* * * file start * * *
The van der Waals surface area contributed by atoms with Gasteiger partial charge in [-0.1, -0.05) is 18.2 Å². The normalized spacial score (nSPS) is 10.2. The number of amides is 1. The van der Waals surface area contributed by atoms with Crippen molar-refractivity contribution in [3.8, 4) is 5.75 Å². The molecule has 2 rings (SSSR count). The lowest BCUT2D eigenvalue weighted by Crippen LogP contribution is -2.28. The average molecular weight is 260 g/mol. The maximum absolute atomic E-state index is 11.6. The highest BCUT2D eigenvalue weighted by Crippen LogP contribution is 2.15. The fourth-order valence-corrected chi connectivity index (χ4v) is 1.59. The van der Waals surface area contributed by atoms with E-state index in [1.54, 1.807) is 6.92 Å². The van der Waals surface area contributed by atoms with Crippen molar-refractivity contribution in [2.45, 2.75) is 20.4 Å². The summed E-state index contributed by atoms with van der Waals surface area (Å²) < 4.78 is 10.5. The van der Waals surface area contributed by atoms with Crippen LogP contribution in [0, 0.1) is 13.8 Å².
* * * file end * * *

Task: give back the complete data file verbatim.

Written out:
The van der Waals surface area contributed by atoms with Gasteiger partial charge in [-0.1, -0.05) is 18.2 Å². The normalized spacial score (nSPS) is 10.2. The number of amides is 1. The van der Waals surface area contributed by atoms with Crippen molar-refractivity contribution in [3.8, 4) is 5.75 Å². The molecule has 2 rings (SSSR count). The lowest BCUT2D eigenvalue weighted by Crippen LogP contribution is -2.28. The average molecular weight is 260 g/mol. The maximum absolute atomic E-state index is 11.6. The highest BCUT2D eigenvalue weighted by Crippen LogP contribution is 2.15. The fourth-order valence-corrected chi connectivity index (χ4v) is 1.59. The van der Waals surface area contributed by atoms with E-state index in [1.54, 1.807) is 6.92 Å². The van der Waals surface area contributed by atoms with Crippen molar-refractivity contribution in [2.45, 2.75) is 20.4 Å². The summed E-state index contributed by atoms with van der Waals surface area (Å²) < 4.78 is 10.5. The van der Waals surface area contributed by atoms with Crippen LogP contribution in [0, 0.1) is 13.8 Å².